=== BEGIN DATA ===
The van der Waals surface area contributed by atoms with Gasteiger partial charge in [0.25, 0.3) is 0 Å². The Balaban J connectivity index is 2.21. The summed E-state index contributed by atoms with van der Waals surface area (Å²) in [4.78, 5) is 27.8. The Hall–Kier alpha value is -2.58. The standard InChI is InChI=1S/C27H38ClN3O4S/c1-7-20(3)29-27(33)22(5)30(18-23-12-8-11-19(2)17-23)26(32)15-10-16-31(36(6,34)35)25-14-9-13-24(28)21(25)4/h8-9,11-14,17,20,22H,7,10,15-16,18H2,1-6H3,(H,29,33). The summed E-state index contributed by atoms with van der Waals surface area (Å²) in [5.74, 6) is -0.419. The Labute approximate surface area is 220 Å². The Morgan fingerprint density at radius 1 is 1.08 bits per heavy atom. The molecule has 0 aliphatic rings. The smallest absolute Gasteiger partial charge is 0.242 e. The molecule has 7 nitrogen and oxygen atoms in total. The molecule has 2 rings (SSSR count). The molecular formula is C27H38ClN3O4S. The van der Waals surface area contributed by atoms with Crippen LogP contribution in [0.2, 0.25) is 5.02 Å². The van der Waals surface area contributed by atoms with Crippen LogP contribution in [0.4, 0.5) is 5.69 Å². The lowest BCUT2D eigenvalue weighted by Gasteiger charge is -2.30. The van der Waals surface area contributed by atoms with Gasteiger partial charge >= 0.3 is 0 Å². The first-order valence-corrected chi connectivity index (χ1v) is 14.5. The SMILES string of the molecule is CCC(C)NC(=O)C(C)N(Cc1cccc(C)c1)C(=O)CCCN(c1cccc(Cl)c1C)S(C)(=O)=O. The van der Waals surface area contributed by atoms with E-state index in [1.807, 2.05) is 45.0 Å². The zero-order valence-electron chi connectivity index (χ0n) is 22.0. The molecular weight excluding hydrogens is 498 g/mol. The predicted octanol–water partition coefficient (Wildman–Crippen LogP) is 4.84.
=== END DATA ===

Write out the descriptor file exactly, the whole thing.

The van der Waals surface area contributed by atoms with Gasteiger partial charge in [0.25, 0.3) is 0 Å². The Balaban J connectivity index is 2.21. The summed E-state index contributed by atoms with van der Waals surface area (Å²) in [4.78, 5) is 27.8. The Hall–Kier alpha value is -2.58. The standard InChI is InChI=1S/C27H38ClN3O4S/c1-7-20(3)29-27(33)22(5)30(18-23-12-8-11-19(2)17-23)26(32)15-10-16-31(36(6,34)35)25-14-9-13-24(28)21(25)4/h8-9,11-14,17,20,22H,7,10,15-16,18H2,1-6H3,(H,29,33). The summed E-state index contributed by atoms with van der Waals surface area (Å²) in [5.74, 6) is -0.419. The Labute approximate surface area is 220 Å². The Morgan fingerprint density at radius 1 is 1.08 bits per heavy atom. The molecule has 0 aliphatic rings. The smallest absolute Gasteiger partial charge is 0.242 e. The molecule has 7 nitrogen and oxygen atoms in total. The molecule has 2 rings (SSSR count). The molecular formula is C27H38ClN3O4S. The van der Waals surface area contributed by atoms with Crippen LogP contribution in [0.2, 0.25) is 5.02 Å². The van der Waals surface area contributed by atoms with Crippen LogP contribution in [0.4, 0.5) is 5.69 Å². The lowest BCUT2D eigenvalue weighted by Gasteiger charge is -2.30. The van der Waals surface area contributed by atoms with Gasteiger partial charge >= 0.3 is 0 Å². The first-order valence-corrected chi connectivity index (χ1v) is 14.5. The SMILES string of the molecule is CCC(C)NC(=O)C(C)N(Cc1cccc(C)c1)C(=O)CCCN(c1cccc(Cl)c1C)S(C)(=O)=O. The van der Waals surface area contributed by atoms with E-state index in [1.807, 2.05) is 45.0 Å². The zero-order valence-electron chi connectivity index (χ0n) is 22.0. The molecular weight excluding hydrogens is 498 g/mol. The predicted octanol–water partition coefficient (Wildman–Crippen LogP) is 4.84.